Wednesday, April 8, 2015

Low On Atmosphere, High On Flavor

 I can't resist the siren call of Chinatown. In any city.
In New York -- though the most authentic and probably best Asian food really shows up in Flushing, Queens -- Manhattan's ever growing Chinatown offers plenty of great cheap choices if you know where to look. Over my days in New York I walk the streets looking for those out of the way or sometimes known dive spots known for food not frills.
Walking in with a horde of Asian school kids pressing in for after school snacks and curious tourists I line up at the tiny front counter at Prosperity Dumpling and order Fujian wonton soup -- deep chicken rich stock with tiny thin skinned wontons that practically float down my throat. Prosperity's "dining room" -- a couple of stools and a counter  -- would make most high school locker rooms seem appetizing so I take my soup and sip as I stroll.

I actually go out of my way to find Taste of Northern China. I knew that the "restaurant's " name is not on their sign and that the entrance is not on the street with the their address, I still walked by it several times.
Barely a building -- more a vinyl tent attached to an open collection of appliances one might generously call a kitchen, Taste of Northern China has garnered a stellar reputation among eaters willing to saunter past the storage shed and grocery back room atmosphere to order at the tiny perch by the cash register.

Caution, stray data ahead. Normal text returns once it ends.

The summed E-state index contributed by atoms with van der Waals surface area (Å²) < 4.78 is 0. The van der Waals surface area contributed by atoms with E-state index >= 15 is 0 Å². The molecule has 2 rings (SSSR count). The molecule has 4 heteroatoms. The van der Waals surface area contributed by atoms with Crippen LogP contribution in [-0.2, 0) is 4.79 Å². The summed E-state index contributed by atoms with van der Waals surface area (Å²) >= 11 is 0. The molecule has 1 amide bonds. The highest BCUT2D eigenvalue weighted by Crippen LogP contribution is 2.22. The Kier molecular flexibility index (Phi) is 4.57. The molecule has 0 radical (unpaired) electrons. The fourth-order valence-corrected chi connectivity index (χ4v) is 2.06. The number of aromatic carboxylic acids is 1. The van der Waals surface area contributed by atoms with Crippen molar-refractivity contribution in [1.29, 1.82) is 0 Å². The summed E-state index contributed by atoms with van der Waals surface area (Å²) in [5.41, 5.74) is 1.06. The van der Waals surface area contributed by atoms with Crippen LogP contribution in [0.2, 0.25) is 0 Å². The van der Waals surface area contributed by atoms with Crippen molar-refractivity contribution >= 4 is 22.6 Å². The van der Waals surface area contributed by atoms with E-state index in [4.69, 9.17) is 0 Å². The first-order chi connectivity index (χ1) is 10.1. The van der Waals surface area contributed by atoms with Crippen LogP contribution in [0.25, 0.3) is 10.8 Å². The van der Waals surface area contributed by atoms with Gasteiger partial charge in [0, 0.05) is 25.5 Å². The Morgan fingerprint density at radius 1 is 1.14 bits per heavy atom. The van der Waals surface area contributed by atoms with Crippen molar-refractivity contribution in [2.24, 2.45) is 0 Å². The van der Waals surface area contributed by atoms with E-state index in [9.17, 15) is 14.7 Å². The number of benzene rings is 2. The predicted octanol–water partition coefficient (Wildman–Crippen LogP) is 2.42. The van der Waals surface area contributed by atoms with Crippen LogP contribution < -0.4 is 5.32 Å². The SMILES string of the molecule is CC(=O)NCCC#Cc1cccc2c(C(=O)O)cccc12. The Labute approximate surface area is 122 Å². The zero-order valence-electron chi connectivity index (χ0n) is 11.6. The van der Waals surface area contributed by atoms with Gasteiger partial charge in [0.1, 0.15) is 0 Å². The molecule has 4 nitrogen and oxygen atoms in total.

There are soups and huddled Chinese bent over styrofoam bowls but I am here for the skewers. Each about a dollar and quickly grilled by a friendly young girl then sprinkled with the house's spice blend -- cumin and chile and other tastes I can't identify. My favorite, a consensus among blogging visitors, is the fatty crispy lamb. Probably the tastiest dollar you can spend in Chinatown.
Elegant by comparison, the collection of mismatched chairs and cracked formica that is Tasty Handpulled Noodles stills seems inviting to tunnel-visioned diners and Chinese natives looking for big bowls of warming soups and chewy, stretchy deliciously fresh noodles. The broth may be a bit bland -- it's easily bolstered by the chili oil and chopped cilantro on nearly every table -- but when the winds blow fiercely through the city I long to settle at a table that needs to be wiped for steaming noodles and pan-fried dumplings.

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